Museum-goers enter the galleries through an installation of more than 150 cameras spanning 160 years.
Visitors can handle cameras from throughout the ages -- and witness the improvement in technology -- from an 1820s camera obscura, through a 1920s Kodak No.2 Brownie to a 1930s Leica II rangefinder and a 1970s Polaroid 1000 instant camera.
The exhibition includes photojournalism, with 1930s copies of the Picture Post magazine, displaying the realities of war overseas.
The exhibition contains British photography pioneer William Henry Fox
Talbot's 1840s wooden tripod camera and a selection of his cameras and pictures.
The centre includes a project space filled with new works by German photographer Thomas Ruff, digitally reinterpreting Linnaeus Tripe's 1850s paper negatives of India and Burma, bringing modern developing techniques to landmark originals.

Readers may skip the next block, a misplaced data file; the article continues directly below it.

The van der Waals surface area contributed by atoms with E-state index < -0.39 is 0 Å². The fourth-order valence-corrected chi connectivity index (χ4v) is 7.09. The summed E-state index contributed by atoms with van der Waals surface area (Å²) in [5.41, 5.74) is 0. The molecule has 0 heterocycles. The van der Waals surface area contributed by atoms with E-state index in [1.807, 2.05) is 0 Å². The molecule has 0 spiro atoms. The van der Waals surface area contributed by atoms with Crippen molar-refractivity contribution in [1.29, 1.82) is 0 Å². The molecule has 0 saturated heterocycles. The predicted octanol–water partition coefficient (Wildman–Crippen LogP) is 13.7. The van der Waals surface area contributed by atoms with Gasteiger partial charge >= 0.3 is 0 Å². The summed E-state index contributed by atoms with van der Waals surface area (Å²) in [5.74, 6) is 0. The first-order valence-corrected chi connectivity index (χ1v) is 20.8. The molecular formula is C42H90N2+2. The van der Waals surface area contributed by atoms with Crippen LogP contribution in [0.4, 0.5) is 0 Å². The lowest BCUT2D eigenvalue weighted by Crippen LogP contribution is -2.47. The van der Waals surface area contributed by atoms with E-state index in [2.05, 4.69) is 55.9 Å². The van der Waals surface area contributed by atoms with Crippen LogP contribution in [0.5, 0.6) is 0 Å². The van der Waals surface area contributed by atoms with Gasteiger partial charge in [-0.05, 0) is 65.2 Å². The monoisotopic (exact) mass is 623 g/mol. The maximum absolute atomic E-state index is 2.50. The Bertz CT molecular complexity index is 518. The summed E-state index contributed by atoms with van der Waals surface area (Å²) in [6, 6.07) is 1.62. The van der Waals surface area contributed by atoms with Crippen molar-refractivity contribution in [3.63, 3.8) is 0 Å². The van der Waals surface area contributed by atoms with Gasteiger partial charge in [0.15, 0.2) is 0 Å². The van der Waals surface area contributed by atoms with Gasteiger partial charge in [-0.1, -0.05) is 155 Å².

The catalyst for developing the new exhibition space was the transfer last year of the Royal Photographic Society's collection of 270,000 photographs, 6,000 cameras and 26,000 books to the V&A.
The museum's archive of more than 800,000 photographs is now one of the world's largest and most important collections of historic and contemporary pictures.
A second section of the centre, due to open in 2022, will include teaching space, a browsing library and a studio for photographers' residencies.
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